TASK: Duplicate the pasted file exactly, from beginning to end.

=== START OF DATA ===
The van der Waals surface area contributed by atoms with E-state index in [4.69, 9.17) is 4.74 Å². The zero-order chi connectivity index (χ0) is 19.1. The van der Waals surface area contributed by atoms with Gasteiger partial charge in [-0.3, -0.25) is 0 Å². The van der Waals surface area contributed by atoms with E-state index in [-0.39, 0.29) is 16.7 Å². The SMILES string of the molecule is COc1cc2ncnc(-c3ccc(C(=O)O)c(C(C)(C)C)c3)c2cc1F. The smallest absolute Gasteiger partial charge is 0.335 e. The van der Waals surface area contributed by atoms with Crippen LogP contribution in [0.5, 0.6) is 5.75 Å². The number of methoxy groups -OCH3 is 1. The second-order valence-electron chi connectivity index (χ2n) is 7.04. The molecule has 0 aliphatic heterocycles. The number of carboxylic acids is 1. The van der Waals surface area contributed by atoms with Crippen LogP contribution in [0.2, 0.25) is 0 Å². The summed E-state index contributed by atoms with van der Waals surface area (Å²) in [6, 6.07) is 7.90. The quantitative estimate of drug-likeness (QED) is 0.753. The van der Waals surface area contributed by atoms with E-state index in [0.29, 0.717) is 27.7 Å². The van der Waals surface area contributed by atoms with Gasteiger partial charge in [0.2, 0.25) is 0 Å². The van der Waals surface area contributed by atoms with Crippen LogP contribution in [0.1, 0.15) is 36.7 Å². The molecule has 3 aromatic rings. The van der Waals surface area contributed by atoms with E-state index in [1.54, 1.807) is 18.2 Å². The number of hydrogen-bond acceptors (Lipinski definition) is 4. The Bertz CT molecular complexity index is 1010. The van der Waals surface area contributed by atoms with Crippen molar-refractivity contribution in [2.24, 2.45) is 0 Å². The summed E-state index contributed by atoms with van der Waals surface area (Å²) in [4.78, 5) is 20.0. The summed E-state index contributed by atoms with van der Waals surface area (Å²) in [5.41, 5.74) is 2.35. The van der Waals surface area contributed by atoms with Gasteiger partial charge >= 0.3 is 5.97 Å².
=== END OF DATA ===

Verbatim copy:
The van der Waals surface area contributed by atoms with E-state index in [4.69, 9.17) is 4.74 Å². The zero-order chi connectivity index (χ0) is 19.1. The van der Waals surface area contributed by atoms with Gasteiger partial charge in [-0.3, -0.25) is 0 Å². The van der Waals surface area contributed by atoms with E-state index in [-0.39, 0.29) is 16.7 Å². The SMILES string of the molecule is COc1cc2ncnc(-c3ccc(C(=O)O)c(C(C)(C)C)c3)c2cc1F. The smallest absolute Gasteiger partial charge is 0.335 e. The van der Waals surface area contributed by atoms with Crippen LogP contribution in [0.5, 0.6) is 5.75 Å². The number of methoxy groups -OCH3 is 1. The second-order valence-electron chi connectivity index (χ2n) is 7.04. The molecule has 0 aliphatic heterocycles. The number of carboxylic acids is 1. The van der Waals surface area contributed by atoms with Crippen LogP contribution in [0.2, 0.25) is 0 Å². The summed E-state index contributed by atoms with van der Waals surface area (Å²) in [6, 6.07) is 7.90. The quantitative estimate of drug-likeness (QED) is 0.753. The van der Waals surface area contributed by atoms with E-state index in [0.29, 0.717) is 27.7 Å². The van der Waals surface area contributed by atoms with Gasteiger partial charge in [0.2, 0.25) is 0 Å². The van der Waals surface area contributed by atoms with Crippen LogP contribution in [0.1, 0.15) is 36.7 Å². The molecule has 3 aromatic rings. The van der Waals surface area contributed by atoms with E-state index in [1.54, 1.807) is 18.2 Å². The number of hydrogen-bond acceptors (Lipinski definition) is 4. The Bertz CT molecular complexity index is 1010. The van der Waals surface area contributed by atoms with Crippen molar-refractivity contribution in [2.24, 2.45) is 0 Å². The summed E-state index contributed by atoms with van der Waals surface area (Å²) in [4.78, 5) is 20.0. The summed E-state index contributed by atoms with van der Waals surface area (Å²) in [5.41, 5.74) is 2.35. The van der Waals surface area contributed by atoms with Gasteiger partial charge >= 0.3 is 5.97 Å².